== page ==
I know, I know...it is somehow encoded in our DNA as an imperative. Survival of the fittest and all that. But our humanity should raise us above our genes, and it far too seldom does. I'm speaking specifically about physical attractiveness here.
One of the least followed of biblical teachings is "Judge not, lest you be judged." We are continually judging other people...and ourselves against arbitrary standards imposed upon us. By whom, exactly? No one seems to know. And, if we have an iota of concern for how we compare to other people, or of our relationships to the rest of humanity, we inevitably suffer from them.
Surely there are many people who are sufficiently self confident that the issues being discussed here are a non-issue. I truly envy them, but can't think offhand of anyone I know being included in that group.
Innumerable studies have shown that those who are considered physically attractive--and there are studies proving an almost mathematical equation for determining attractiveness--have an incalculable advantage on almost every level of human interaction. They tend to be the first hired, the first to be promoted. They tend to marry other pretty people. While this may have a certain general, utterly unemotional logic, the fact is that our preoccupation with beauty causes incalculable pain and suffering for millions and millions of people who are made aware that they are not pretty.
Attractiveness and appeal go hand in hand not only with humans but animals. Go to any animal shelter where pets are offered for adoption. Which ones get adopted first? The cute little puppies and kittens, the handsome older animals, of course. But what of that runt in the litter, or that sad-eyed, scraggly mutt with his tail between his legs? Are they any less deserving of love? Though I have no figures on which to base this statement, I will be willing to bet that far more "ugly" animals are killed by "humane societies" than are handsome ones.
Are ugly creatures, human and animal, less worthy of love? It breaks my heart to see the fuss made over the cute little darlings while the heavy-set kid with thick lips or a big nose or a receding chin is all but totally ignored.
And our society goes to great lengths to perpetrate this injustice. Turn on any commercially produced television program. Count the number of pretty people, then count the number of average-looking or less-than-average. Odds are the proportion of pretty people is many, many times larger than the ratio in society in general. And how many unattractive actors ever reach the status of stars?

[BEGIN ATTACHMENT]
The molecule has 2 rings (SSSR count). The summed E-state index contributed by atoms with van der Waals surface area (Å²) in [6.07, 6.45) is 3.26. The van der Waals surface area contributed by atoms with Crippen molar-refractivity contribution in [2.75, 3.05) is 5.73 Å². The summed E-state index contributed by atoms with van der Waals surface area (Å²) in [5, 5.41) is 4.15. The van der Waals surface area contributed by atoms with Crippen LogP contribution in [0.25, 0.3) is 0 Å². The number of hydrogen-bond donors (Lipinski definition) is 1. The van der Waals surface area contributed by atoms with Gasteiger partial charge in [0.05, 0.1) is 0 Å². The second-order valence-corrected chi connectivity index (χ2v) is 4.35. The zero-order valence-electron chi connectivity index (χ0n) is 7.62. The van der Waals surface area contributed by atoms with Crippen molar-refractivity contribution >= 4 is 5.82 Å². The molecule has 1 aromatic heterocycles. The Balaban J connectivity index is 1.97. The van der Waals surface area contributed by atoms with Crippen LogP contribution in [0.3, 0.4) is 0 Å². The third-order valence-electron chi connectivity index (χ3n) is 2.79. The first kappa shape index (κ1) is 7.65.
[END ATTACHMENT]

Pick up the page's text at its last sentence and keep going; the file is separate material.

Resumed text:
We all can recall certain incidents, certain encounters, certain seemingly insignificant moments which become deeply absorbed into our souls and remain with us throughout our lives. On the subject of beauty--a very sensitive one for me, who has never possessed it--one such moment still fills me with wonder and heartbreaking joy. I've told the story many times and, in case you've not heard it, will tell again here. I was in a restaurant and, sitting at a table directly across from me were a man and a woman both of whom were, by any scientific measure of beauty or physical attractiveness, what most people would consider singularly ugly. The man was grossly overweight with a rough, pockmarked face, which was totally lacking in scientific "balance." The woman looked like a cruel caricature of the Wicked Witch of the West. (And even as I write this I am truly ashamed of myself for my own cruelty in describing them.)
But the thing that matters; the thing I have never forgotten after all these years, is that as they looked at each other and held hands across the table, they radiated such a powerful sense of love that it, for me, completely redefined the word "beauty." They had each other. They loved each other. The "rules of physical attractiveness" didn't matter. What I thought or you thought or the world thought didn't matter. What possibly could?
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